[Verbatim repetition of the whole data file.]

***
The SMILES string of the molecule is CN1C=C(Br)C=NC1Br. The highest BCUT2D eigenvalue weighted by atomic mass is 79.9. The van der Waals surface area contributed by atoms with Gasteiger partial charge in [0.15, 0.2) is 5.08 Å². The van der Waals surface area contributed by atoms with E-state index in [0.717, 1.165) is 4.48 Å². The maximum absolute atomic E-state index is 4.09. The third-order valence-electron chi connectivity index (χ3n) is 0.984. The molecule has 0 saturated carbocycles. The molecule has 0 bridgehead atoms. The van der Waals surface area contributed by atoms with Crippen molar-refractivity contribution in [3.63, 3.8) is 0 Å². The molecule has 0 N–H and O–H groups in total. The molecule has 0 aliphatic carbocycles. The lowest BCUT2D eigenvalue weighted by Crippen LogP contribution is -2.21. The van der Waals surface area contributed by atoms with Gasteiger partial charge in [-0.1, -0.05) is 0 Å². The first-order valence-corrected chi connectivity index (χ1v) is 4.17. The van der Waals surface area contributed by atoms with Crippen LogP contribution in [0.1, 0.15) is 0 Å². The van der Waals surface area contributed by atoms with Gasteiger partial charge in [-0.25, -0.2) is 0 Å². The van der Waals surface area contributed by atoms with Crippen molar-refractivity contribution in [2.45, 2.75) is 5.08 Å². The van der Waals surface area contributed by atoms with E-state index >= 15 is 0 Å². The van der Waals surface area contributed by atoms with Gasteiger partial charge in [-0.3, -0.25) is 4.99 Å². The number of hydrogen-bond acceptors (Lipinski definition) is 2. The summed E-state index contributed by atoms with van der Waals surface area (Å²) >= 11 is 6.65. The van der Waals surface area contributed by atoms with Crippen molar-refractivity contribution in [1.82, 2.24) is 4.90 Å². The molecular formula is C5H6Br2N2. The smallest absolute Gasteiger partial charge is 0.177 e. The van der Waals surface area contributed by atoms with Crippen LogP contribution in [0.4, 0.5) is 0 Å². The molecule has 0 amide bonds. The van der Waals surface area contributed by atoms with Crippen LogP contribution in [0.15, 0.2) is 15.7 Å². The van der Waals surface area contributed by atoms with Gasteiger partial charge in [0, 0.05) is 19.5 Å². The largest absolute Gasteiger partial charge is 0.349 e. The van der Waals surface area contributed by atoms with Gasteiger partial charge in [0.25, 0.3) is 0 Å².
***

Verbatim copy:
The SMILES string of the molecule is CN1C=C(Br)C=NC1Br. The highest BCUT2D eigenvalue weighted by atomic mass is 79.9. The van der Waals surface area contributed by atoms with Gasteiger partial charge in [0.15, 0.2) is 5.08 Å². The van der Waals surface area contributed by atoms with E-state index in [0.717, 1.165) is 4.48 Å². The maximum absolute atomic E-state index is 4.09. The third-order valence-electron chi connectivity index (χ3n) is 0.984. The molecule has 0 saturated carbocycles. The molecule has 0 bridgehead atoms. The van der Waals surface area contributed by atoms with Crippen molar-refractivity contribution in [3.63, 3.8) is 0 Å². The molecule has 0 N–H and O–H groups in total. The molecule has 0 aliphatic carbocycles. The lowest BCUT2D eigenvalue weighted by Crippen LogP contribution is -2.21. The van der Waals surface area contributed by atoms with Gasteiger partial charge in [-0.1, -0.05) is 0 Å². The first-order valence-corrected chi connectivity index (χ1v) is 4.17. The van der Waals surface area contributed by atoms with Crippen LogP contribution in [0.1, 0.15) is 0 Å². The van der Waals surface area contributed by atoms with Gasteiger partial charge in [-0.25, -0.2) is 0 Å². The van der Waals surface area contributed by atoms with Crippen molar-refractivity contribution in [2.45, 2.75) is 5.08 Å². The van der Waals surface area contributed by atoms with E-state index >= 15 is 0 Å². The van der Waals surface area contributed by atoms with Gasteiger partial charge in [-0.3, -0.25) is 4.99 Å². The number of hydrogen-bond acceptors (Lipinski definition) is 2. The summed E-state index contributed by atoms with van der Waals surface area (Å²) >= 11 is 6.65. The van der Waals surface area contributed by atoms with Crippen molar-refractivity contribution in [1.82, 2.24) is 4.90 Å². The molecular formula is C5H6Br2N2. The smallest absolute Gasteiger partial charge is 0.177 e. The van der Waals surface area contributed by atoms with Crippen LogP contribution in [0.4, 0.5) is 0 Å². The molecule has 0 amide bonds. The van der Waals surface area contributed by atoms with Crippen LogP contribution in [0.15, 0.2) is 15.7 Å². The van der Waals surface area contributed by atoms with Gasteiger partial charge in [0, 0.05) is 19.5 Å². The largest absolute Gasteiger partial charge is 0.349 e. The van der Waals surface area contributed by atoms with Gasteiger partial charge in [0.25, 0.3) is 0 Å².